If you’re struggling to get enough quality sleep each night, you may find yourself more sensitive to pain during the day. That finding has often surfaced in sleep research over the years, but, as with most associations of its type, the “why and how” have been hard to identify. A new study that combined a lab experiment with brain imaging may have nudged the answers a little closer to clarity.
Many of us can attest to the sleep-pain connection from our day-to-day experience. Not uncommonly, a short night’s sleep accompanies a headache, or perhaps painful muscle tension in the neck and shoulders. We all have our versions of the connection in real time, and pain in turn makes sleeping more difficult. The cycle is real.
This study took its lead from that point with a lab experiment that required a couple dozen brave volunteers, all of whom were free from known sleep or pain disorders.
The researchers first took a baseline of the volunteers’ pain thresholds after a full night’s sleep by applying increasingly uncomfortable levels of heat to their legs while examining their brain activity with an fMRI machine. They then repeated the process after depriving the volunteers of sleep, assessing their reactions along the way by having them rate levels of pain on a scale of one to 10.
Across the group, the pain ratings increased with less heat when the volunteers were sleep deprived.
“They were feeling discomfort at lower temperatures, which shows that their own sensitivity to pain had increased after inadequate sleep,” said lead study author Adam Krause, a PhD student at UC Berkley. “The injury is the same, but the difference is how the brain assesses the pain without sufficient sleep.”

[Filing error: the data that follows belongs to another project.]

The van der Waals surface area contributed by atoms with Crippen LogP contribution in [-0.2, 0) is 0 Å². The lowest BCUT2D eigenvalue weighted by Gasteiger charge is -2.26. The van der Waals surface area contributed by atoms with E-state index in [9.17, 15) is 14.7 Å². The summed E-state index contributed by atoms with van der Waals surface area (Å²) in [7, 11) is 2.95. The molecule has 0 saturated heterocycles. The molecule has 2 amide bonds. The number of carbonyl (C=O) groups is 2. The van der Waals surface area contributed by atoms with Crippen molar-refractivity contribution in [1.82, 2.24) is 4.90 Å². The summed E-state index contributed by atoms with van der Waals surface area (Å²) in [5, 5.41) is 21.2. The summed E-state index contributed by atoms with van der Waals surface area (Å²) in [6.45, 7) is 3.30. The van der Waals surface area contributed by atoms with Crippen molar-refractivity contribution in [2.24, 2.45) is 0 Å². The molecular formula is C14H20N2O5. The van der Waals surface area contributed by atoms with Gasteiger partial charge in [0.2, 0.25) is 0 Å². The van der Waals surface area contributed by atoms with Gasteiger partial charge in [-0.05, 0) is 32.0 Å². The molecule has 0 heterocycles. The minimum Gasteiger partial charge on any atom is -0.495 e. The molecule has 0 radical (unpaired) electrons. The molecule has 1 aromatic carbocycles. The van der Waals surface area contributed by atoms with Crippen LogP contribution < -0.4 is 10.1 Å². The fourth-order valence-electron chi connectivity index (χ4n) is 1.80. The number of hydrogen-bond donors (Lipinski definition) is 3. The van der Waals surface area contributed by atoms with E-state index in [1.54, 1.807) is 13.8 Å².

The brain imaging phase of the study provides part of the “why”, by showing a significant increase in activity in the somatosensory cortex, a brain area central to the pain response. At the same time the imaging showed deactivation in brain areas thought to be responsible for managing pain, the nucleus accumbens and insular cortex. This combination suggests a “neural malfunction” in how the brain deals with pain.
“The optimistic takeaway here is that sleep is a natural analgesic that can help manage and lower pain,” said senior study author Matthew Walker, a UC Berkeley professor of neuroscience and psychology and author of the book, Why We Sleep.
The researchers conducted another part of the study online using Amazon’s Mechanical Turk site. About 230 participants recorded their nightly hours of sleep and pain levels the following day over the course of a few days. The results suggested that even small changes in sleep accompany noticeable increases in pain.
“The results clearly show that even very subtle changes in nightly sleep—reductions that many of us think little of in terms of consequences—have a clear impact on your next-day pain burden,” Krause added.
The lab part of this study was relatively small and the levels of sleep deprivation were on the extreme side (more than what most of us experience day to day), and the online part was a survey that relied on self-reporting, so we can’t say the results from either part are conclusive. What we can say, however, is that the results line up well with what more and more research suggests: lack of sleep is linked to an intensification of certain experiences in the brain, most notably pain (as found in this case) and anxiety.
The findings also add to our ever-growing list of reasons to improve both the quantity and quality of our sleep – one of the most significant health challenges of our frenetic and distraction-driven times.
The study was published in The Journal of Neuroscience.